Q 1999  
  Banshees' former side project embraces the age of dance.

Seizing the opportunity to remix 1998's Anima Animus LP and 'Eraser Cut' EP, The Creatures have unsurprisingly forged further into the dark side for this album of mangled mutations.  These are songs already on the black-rubber balaclava side of extreme, and Budgie's urgent percussion combined with Siouxsie's predatory shrieks are perfect fodder for the remix coven.

So Howie B takes a knife to the sexually watchful 'Prettiest Thing'; Black Dog unbolt the beats of 'Guillotine' into disjunctive abstraction, and Witchman has his evil way with 'Say'.  Twice.  Running its finger along the cutting edge, Hybrids is a bravely bloody genetic experiment.  


Victoria Segal



  NME 1999  

It's a bit late in the 20th century to still be in thrall to the punk spirit of '77, so it comes as a relief to find that Siouxsie Sioux one of the Sex Pistols' coterie in the infamous Bill Grundy affair, and the face that launched a thousand Goth backcombs is off in search of new revolutions.  An album of remixes of tracks by Siouxsie's post-Banshees band, The Creatures, "Hybrids" could well have looked to the post PIL career of John Lydon for a list of pratfalls that an old punk could make - in summary, the straightforward techno rumble of Leftfield's 'Open Up', good experimental excursions into the electronic avant-garde, rather sad pleas for credibility. But 'Hybrids' actually works best when it's undergoing strange, terrible mutations at the hands of a satisfyingly perverse coven of remixers; The Black Dog, tearing "Guillotine" into scraps of noise, and pasting them back into a bloody sonic collage, or The Beloved, coupling the vacant dub of "Disconnected" to a gaunt, wasted disco pulse.  About halfway through, it becomes uncomfortably obvious that the best tracks are the ones that obscure the original songs behind sheets of edgy, spun-out electronica. Conceptually, though, "Hybrids" clutches the underside of the zeitgeist with dark passion. Here's an old punk that's not to be written off.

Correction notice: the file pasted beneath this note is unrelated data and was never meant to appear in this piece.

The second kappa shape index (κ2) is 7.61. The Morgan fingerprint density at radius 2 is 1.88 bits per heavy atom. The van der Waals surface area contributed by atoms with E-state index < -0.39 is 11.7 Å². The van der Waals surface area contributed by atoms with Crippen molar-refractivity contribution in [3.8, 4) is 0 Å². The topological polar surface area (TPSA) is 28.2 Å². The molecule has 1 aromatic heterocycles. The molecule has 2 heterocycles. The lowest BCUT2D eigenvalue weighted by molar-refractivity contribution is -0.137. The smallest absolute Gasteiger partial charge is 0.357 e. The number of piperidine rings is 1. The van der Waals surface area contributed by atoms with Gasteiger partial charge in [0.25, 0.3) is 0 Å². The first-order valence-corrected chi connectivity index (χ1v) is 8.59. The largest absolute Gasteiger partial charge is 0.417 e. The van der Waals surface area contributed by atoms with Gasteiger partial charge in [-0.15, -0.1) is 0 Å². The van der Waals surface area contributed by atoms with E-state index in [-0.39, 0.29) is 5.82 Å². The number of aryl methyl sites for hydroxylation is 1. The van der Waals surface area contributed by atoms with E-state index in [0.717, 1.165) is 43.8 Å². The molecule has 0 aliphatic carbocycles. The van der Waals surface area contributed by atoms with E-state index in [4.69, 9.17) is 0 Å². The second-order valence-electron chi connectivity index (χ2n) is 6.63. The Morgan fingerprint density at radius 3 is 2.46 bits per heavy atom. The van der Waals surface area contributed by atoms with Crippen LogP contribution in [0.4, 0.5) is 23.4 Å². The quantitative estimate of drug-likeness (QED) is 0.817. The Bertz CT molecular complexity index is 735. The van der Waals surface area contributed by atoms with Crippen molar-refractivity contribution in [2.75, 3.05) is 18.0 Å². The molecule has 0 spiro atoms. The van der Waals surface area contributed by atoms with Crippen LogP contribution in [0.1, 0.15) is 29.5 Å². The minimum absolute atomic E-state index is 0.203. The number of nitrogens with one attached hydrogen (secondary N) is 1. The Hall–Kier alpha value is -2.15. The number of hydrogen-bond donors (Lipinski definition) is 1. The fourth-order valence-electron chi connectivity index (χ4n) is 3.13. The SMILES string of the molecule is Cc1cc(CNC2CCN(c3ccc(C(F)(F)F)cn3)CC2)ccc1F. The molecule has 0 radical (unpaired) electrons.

6 out of 10